Humanitarian Assistance

June 2000

Following the dissolution of the former Soviet Union, the life of Russia's socially vulnerable individuals such as the infirm, orphans, and pensioners has remained difficult as a result of the deterioration of the social security and medical systems during the transition to a free-market economy. To assist these individuals Japan provides humanitarian assistance in a variety of forms. In order to ensure that the appropriate goods reach those individuals who are most in need, assistance is provided after Japan has sent investigative teams of specialists to first study actual local conditions and carefully examined the requests from Russia's central and regional governments.

1. Medical Assistance

Donations of Medicines and Powdered Milk through the Red Cross

Between 1991 and 1995, Japan contributed basic pharmaceutical products, medical supplies and powdered milk for infants to Russia's Far East and Eastern Siberia regions with the assistance of the Japan Red Cross Society.

Donations of Medicines and Powdered Milk    Donations of Medicines and Powdered Milk

Donations of Pharmaceuticals and Medical Equipment

Based upon requests from Russia and field surveys by Japanese specialists, Japan has been supplying basic medical equipment and pharmaceuticals needed for diagnosis and treatment to hospitals throughout Russia, with particular emphasis on the Far East and Siberia regions.

Donations of Pharmaceuticals and Medical Equipment

When Prime Minister Obuchi visited Moscow in November 1998, Japan promised Russian President Boris Yeltsin that Japan would provide medical cooperation with a total value of US$10.0 million. Medical equipment and medicine were delivered to Khabarovsk, Primorsk and Sakhalin regions in September 1999 as the first round of assistance, which contributes to improvement of the level of medical care in these regions. Following this initial assistance Japan implemented the second round of assistance in April 2000 for all of Russia, while continuing to emphasize the Far East region and is planning to provide third grants.

Japan-Russia humanitarian medical cooperation Japan-Russia humanitarian medical cooperation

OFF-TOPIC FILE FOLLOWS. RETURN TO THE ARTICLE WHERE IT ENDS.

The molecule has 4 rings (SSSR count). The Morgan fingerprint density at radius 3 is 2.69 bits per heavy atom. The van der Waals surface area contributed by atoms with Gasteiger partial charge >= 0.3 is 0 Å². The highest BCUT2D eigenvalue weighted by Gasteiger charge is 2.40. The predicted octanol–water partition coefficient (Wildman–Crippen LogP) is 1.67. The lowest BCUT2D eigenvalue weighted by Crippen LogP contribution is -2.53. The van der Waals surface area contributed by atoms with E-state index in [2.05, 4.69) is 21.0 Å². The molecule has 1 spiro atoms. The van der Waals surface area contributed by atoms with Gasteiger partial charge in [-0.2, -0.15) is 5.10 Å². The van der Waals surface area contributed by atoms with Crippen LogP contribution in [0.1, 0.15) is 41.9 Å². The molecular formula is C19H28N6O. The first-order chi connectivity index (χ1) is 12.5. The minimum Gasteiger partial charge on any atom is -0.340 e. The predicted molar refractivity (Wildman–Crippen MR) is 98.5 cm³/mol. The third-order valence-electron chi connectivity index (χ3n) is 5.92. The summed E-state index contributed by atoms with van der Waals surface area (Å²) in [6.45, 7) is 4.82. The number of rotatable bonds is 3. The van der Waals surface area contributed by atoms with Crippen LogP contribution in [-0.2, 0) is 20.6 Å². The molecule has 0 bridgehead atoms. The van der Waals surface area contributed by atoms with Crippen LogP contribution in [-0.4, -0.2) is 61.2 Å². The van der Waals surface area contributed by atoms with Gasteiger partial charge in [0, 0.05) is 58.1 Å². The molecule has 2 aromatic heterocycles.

Assistance for Victims of the Chernobyl Nuclear Accident

Despite the fact that more than 10 years have elapsed, the nuclear accident at Chernobyl in April 1986 continues to seriously effect residents of the stricken regions today. Japan donated US$20.0 million to the World Health Organization (WHO) in 1991 to help provide medical supplies, medicine and medical treatment facilities to the disaster zone. Japan has also dispatched specialists in radiology to the effected area and invited Russian specialists to Japan for training, using its experience in treating victims of radiation sickness in Hiroshima and Nagasaki.In August 1999 Japan also received 30 children who were victims of the accident from the Kaluga, Bryansk and Tula regions. The children were examined and spent two weeks convalescing in various areas in Hokkaido.

Children invited from
the Chernobyl disaster area for treatment
Children invited from the Chernobyl disaster area

2. Monetization of Food

Monetization refers to the process of selling aid materials such as donated food at below-market prices in aid-recipient countries, and using the proceeds to assist socially vulnerable people such as orphans, elderly pensioners and people with infirmities. Japan implemented monetization of food products such as cooking oil, canned meats and canned fruits in areas of Russia including the Far East region in 1993 and 1994. The proceeds from the sales were allocated to regional social welfare projects such as construction of housing for pensioners or the physically challenged, construction of medical facilities, and purchases of medical equipment.

Monetization of food products Monetization of food products
Monetization of food products
Social welfare facility
Social welfare facility
built with proceeds
from food monetization

3. Other Emergency Assistance

Depending upon the circumstances, Japan also provides assistance whenever there is an emergency situation as the result of natural disaster. In June 1998, when the Republic of Sakha (Yakutiya) was hit by flood damage, and again in October of the same year when forest fires ravaged the Sakhalin region, Japan contributed supplies such as wool blankets suitable for use in cold regions. Japan also earned the appreciation of local citizens in Kamchatka by contributing six small-scale diesel generators for emergency use for social welfare facilities such as orphan's homes.

Assistance for Victims of the Northern Sakhalin Earthquake

On May 28, 1995 Neftegorsk, a town with a population of approximately 3,000 in northern Sakhalin, was struck by a massive earthquake that killed 2,608 people. The government of Japan responded by sending emergency humanitarian assistance and supplies to the victims of the earthquake and also brought children who had lost their legs in the disaster to Japan for medical treatment and rehabilitation.

  • Assistance from the Japanese government
    Wool blankets, tents, gas canister stoves and other daily necessities Approximately 30 tons
    Food products such as drinking water and canned foods Approximately 10 tons
    Pharmaceuticals and medical supplies 1 ton
Children hard at work
Children hard at work
Children hard at work Children hard at work
Children hard at work
at their walking exercises
Children returning home Children returning
home after
completion of
their medical

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